AFC West: Marshawn Lynch
They've had moments of the-future-is-bright dominance, and had some other moments "where we just didn't get ourselves where we need to be," said defensive tackle Terrance Knighton.
"We're still looking for that consistency," said cornerback Chris Harris Jr. "Where we do all the good things we're doing without any issues in between. That's what we want."
After a long look at the game video here are some thoughts on the Broncos defense and special teams:
- The last time the Broncos tried Nate Irving at middle linebacker -- in training camp in 2013 and some during the season -- they eventually moved Wesley Woodyard into the role instead because Woodyard was a more consistent tackler on the interior. But when Irving squared up Seattle Seahawks running back Marshawn Lynch twice during a Seahawks' drive that followed a first-quarter Broncos fumble deep in Denver territory, it showed how far Irving has come to earn the playing time he has now. His second stop on the hard-charging Lynch came on a third-and-goal from the Broncos' 1-yard line and forced the Seahawks to kick a field goal. Defensive coordinator Jack Del Rio almost called the shot when he said; "On Nate, that was a question mark I got I don't know how many times in training camp. ‘Will Nate be able to do it?' Well, Nate can do it."[+] EnlargeAP Photo/John FroschauerNate Irving (56) made a couple key stops on Seattle's Marshawn Lynch early in the game.
- Linebacker Von Miller was consistently disruptive against the Seahawks and his 67 snaps in the game were his highest total of the season as he is just eight months removed from ACL surgery. Throughout the day Miller gave Seahawks rookie Justin Britt an uncomfortable look at what an athletic strong-side rusher can look like with power up the field and speed to the edge, all while playing with discipline that kept Seahawks quarterback Russell Wilson hemmed in, at least until overtime. On Miller's first quarter sack, Miller simply pushed Britt into the backfield and then shed Britt to tackle Wilson as Wilson tried to escape the pressure. It was the kind of play Miller made only sporadically last season after he returned from his suspension, but not nearly as often as he made in his 18.5-sack season in 2012.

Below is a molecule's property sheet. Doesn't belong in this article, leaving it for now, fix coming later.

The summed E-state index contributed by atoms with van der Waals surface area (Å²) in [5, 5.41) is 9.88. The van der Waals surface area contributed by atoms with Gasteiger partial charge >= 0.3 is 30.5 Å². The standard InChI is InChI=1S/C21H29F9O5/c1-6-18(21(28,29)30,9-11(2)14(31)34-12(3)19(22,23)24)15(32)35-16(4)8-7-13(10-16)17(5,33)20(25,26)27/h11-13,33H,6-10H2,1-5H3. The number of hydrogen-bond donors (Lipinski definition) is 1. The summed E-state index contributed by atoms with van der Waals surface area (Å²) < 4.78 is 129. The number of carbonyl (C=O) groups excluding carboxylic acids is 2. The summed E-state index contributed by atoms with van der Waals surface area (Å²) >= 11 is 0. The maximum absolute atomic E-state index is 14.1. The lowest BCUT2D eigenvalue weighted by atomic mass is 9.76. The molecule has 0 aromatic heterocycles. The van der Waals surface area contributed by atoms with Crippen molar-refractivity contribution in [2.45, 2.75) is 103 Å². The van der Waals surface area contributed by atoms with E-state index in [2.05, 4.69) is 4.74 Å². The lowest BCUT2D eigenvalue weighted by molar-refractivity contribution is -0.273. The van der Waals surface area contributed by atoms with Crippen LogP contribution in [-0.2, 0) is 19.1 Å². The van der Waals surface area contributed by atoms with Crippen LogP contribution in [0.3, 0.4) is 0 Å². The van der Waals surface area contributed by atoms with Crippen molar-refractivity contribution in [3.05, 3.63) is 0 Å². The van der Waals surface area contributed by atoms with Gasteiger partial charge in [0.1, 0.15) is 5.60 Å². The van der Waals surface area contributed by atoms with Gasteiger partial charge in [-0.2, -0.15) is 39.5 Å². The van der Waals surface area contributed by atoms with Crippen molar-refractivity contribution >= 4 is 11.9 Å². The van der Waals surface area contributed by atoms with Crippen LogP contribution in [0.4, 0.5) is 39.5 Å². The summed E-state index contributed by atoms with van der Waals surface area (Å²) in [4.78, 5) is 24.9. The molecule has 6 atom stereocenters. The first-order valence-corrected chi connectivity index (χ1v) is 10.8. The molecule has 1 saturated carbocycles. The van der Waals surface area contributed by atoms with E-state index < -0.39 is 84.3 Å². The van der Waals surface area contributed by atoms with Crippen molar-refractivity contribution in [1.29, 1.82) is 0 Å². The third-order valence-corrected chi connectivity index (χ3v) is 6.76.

- Interceptions can be more difficult to come by in man coverage when the defensive back is often facing away from the quarterback to play the receiver as opposed to zone looks when the defensive backs often face the quarterback. But Chris Harris Jr.'s interception was a result of Aqib Talib's instincts in man coverage, one of the top-shelf reasons the Broncos were so quick to sign Talib to a deal in the offseason. With the Broncos giving Wilson a steady diet of man coverage -- "all we played in man," Harris Jr. said -- Talib anticipated where Wilson was trying to put the ball and left his receiver on the outside to tip a ball intended for Harris Jr.'s receiver (Percy Harvin). Harris Jr. caught the deflection and five plays later the Broncos cut the Seahawks lead to 17-12 with 9 minutes, 20 seconds left in regulation. Overall the game showed the confidence level the Broncos have when fully staffed in the secondary as they matched up on Seahawks' receivers throughout the game and largely left Harris Jr. on Harvin out of the slot. It was Harris Jr.'s most extensive work in the slot this season as Talib and rookie Bradley Roby manned the outside spots in the nickel.
- Rookie Isaiah Burse should take note of how he's carrying the ball when the Broncos return from their bye weekend because opposing special teams coaches are. Burse, who has let the ball get into his pads too often when fielding punts in training camp and the preseason, tends to swing the ball away from his body when running in the open field as well. Part of the reason Burse escaped for a 15-yard punt return in the first quarter was the Seahawks took a swipe or two at the ball as he went by. They didn't force a fumble this time, but Burse can expect others to try.
- Rookie linebacker Lamin Barrow, who played 11 snaps on defense Sunday, has carved out a large role on special teams. Barrow was on the field for 29 special teams plays against the Seahawks. Only linebacker Steven Johnson, with 30 special teams plays, played more Sunday.
There was a time, when John Elway wore a helmet at work instead of a tie, when the Denver Broncos and Seattle Seahawks were division rivals.